An undeniable connection exists between our mental and spiritual well-being and our physical state of cleanliness. Islam places a high value on qualities such as cleanliness in that it underscores our value and dignity. Grief takes a heavy toll on our ability to care for ourselves, and showing one’s self mercy through our sense of worth augments the healing journey. The Prophet Muhammad ﷺ desired to have his face washed with water and his mouth cleaned with a miswak brush on his deathbed, teaching us about upholding the dignity of a person during a time when one might assume such a practice would no longer matter. Islam also centers water in the body’s last earthly experience. Immediately after death, when one’s ability to wash oneself ceases, Muslims trust in an inner circle of people who step in to perform this ritual of washing through ghusl al mayyit. In this ritual, one’s spouse, child(ren), parent or loved one perfumes lukewarm water with lote tree leaves and camphor before administering it to every part of the deceased’s body–again, in sequential, specific order. Those performing the wash then cover the body in a perfumed white burial shroud, called a kafan, out of further respect for the deceased’s privacy and dignity.
Imagine the healing effects of this washing of ghusl al mayyit on the one performing the ritual. How beautiful a gift to offer our loved one for the last time, sending them back to the earth and to their Creator in the cleanest state possible and to be able to savor that last touch of our loved one while listening to the gentle trickle of water as it is poured over every limb. The pandemic led to many missed opportunities to perform ghusl al-mayyit for Muslim communities around the world, but there may be an opportunity to reconnect with the precious memory of our deceased loved one every time we approach wudu or ghusl or other water-based rituals for ourselves. Ritual serves as a connection point between our present, past and future.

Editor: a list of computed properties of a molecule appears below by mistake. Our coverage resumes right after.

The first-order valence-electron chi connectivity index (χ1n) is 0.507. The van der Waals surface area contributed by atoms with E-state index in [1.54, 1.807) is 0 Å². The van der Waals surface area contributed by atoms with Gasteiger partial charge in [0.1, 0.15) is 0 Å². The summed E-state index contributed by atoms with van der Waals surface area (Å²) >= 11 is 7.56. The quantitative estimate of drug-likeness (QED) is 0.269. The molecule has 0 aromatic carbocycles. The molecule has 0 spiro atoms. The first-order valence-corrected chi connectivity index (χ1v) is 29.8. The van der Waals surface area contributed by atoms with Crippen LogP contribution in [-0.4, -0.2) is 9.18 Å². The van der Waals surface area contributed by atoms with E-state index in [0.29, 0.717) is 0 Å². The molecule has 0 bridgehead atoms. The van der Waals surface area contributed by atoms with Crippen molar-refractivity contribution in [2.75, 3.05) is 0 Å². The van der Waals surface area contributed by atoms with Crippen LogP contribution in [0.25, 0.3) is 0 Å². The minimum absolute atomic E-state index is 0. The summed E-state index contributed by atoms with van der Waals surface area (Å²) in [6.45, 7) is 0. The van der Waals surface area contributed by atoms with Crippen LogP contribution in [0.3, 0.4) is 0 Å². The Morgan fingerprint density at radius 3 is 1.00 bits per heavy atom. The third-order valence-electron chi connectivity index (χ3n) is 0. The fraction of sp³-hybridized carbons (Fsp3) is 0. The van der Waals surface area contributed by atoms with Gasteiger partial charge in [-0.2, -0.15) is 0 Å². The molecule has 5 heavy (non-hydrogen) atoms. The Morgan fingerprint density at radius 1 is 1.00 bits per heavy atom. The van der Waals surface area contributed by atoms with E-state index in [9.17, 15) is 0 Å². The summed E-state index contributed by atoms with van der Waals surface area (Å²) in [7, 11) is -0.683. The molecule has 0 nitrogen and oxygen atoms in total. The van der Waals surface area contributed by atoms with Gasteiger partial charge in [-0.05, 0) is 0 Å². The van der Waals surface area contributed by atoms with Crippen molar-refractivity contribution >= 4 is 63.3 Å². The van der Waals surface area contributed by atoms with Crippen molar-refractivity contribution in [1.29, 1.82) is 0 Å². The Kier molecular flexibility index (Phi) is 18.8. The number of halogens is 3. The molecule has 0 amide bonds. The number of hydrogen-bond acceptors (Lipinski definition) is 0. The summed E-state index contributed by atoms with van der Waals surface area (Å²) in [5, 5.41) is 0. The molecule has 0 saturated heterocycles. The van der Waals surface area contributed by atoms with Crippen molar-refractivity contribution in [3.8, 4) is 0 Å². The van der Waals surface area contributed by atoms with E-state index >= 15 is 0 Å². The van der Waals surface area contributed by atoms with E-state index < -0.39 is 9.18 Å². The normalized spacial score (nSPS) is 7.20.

Earth-Based Rituals in Islam
The parallels between water and earth rituals become apparent in prescriptions for how to perform wudu in the absence of clean water. Under these circumstances, Muslims may use dirt or dust from the earth as a purifying medium through the practice of tayammum. In Islam, connection to the earth offers Muslims many opportunities for mercy and healing. From the earth, Muslims believe we absorb replenishing metaphysical energy, known to us by the teaching of the Prophet ﷺ that states that the entire earth remains a place of prayer (Sunan al-Tirmidhī 317). The earth also plays an important function in our transition back to our Creator. In Islam, the deceased is laid to rest directly in the earth without a coffin—no barrier interferes with our physical form fusing with the earth, contributing to the life of its organisms, giving our existence purpose up until the very end.
After the funeral, the living interact with the earth, too, with the option of throwing small handfuls of dirt atop the grave while reciting the Quranic verse,
“From this very earth We created you and to the same earth We shall cause you to return, and from it We shall bring you forth to life again” (Qur’an Surah Ta-Ha 20:55).
The practice serves to remind those remaining of their ultimate destination. In this symbolic practice, we find healing as well. It can provide us with a way of feeling purposeful at a time when grief may overwhelm us and with a way of saying “see you later” rather than “goodbye.” Muslim teachers often remind their students, we come into this world wrapped in a shroud and handed to a loved one, and we exit this world with our loved ones wrapping us in a shroud and metaphorically handing us back to our Beloved Creator.
Islamic Death Meditation I
Based on the writings of Imam Abu Hamid Al-Ghazali in his book, Faith and Practice